This introduces a personal experiment in documenting how we interact with books.
First, the context. Literary critics, book historians, publishing types, and cultural spectators and speculators have spent a lot of time of late kicking around “the book” as an idea and as a phenomenon: its past, its hybrid e-and-print present, whether it has a future and what that future might look like. (Things look pretty good in that regard, if you ask me, though fretting about the Death of the Book has kept a goodly number of commentators busy in recent years.) In spite of alarms raised about the fading away of old-school review outlets, there’s still plenty of conversation–perhaps more than ever, given the rise of online homes and platforms for litchat–about individual books as stories or arguments.
And now the personal angle. As a reader and writer and reporter, I think a lot about “the book” and about books in their individual narrative incarnations. I have also started to pay more attention to books as physical presences, as travelers and migrants and visitors that move among us and sometimes (often, in my house) take up permanent residence with us. Few other objects exist on so many different levels (cultural, physical, intellectual) and are both so valued and so taken for granted at the same time. They’re everywhere–and yet we worry that they’re going to disappear. They’re vessels for the best of human thought and creativity–and yet they pile up and get in the way and are left out in giveaway boxes in the rain and sold off for a quarter apiece at yard sales and library sales.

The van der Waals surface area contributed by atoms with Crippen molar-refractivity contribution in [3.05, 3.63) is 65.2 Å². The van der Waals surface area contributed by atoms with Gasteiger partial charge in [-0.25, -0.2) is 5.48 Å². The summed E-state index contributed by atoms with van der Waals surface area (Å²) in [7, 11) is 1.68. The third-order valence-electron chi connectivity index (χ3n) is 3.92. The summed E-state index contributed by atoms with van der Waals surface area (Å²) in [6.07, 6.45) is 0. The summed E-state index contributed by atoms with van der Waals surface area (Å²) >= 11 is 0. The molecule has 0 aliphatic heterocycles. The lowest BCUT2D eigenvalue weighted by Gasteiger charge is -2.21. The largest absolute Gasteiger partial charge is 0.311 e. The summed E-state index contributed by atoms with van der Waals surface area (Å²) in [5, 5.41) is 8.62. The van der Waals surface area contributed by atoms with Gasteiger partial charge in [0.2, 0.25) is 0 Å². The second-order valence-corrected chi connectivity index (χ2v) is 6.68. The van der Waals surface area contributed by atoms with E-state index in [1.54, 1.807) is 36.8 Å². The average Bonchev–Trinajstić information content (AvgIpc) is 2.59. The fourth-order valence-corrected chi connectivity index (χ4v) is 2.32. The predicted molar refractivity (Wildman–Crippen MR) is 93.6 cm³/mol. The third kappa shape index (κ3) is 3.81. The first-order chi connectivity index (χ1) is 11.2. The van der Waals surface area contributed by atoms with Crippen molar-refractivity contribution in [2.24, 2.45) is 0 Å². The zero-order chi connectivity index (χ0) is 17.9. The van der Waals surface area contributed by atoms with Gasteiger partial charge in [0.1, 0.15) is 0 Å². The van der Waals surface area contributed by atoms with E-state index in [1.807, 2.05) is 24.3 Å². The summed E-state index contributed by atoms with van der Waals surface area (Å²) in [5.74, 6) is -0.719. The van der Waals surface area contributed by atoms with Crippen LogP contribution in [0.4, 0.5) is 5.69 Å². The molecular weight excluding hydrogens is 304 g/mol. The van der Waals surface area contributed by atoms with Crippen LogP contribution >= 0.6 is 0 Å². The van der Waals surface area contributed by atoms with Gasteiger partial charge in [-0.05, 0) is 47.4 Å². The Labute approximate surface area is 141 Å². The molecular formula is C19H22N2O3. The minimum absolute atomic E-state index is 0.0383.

How we live with, handle, acquire, share, use, abuse, give away and do away with books fascinates me, and I’ve set out to try to understand it better. As part of that project, I’m taking pictures of books in their everyday settings, their habitats–in the wild, as it were. You can find those pictures over at my Instagram account and posted on Twitter with the hashtag #booksinthewild.
I’ve begun by photographing the books that are, quite literally, closest to me, on my nightstand (see right) and on my bookshelves and lying around my house. (Above, the family reading in bed–one of our favorite readerly spots.) I’ll be working outward, though, looking for books in my neighborhood and my city and beyond. Want to share your #booksinthewild? I’d love to see them.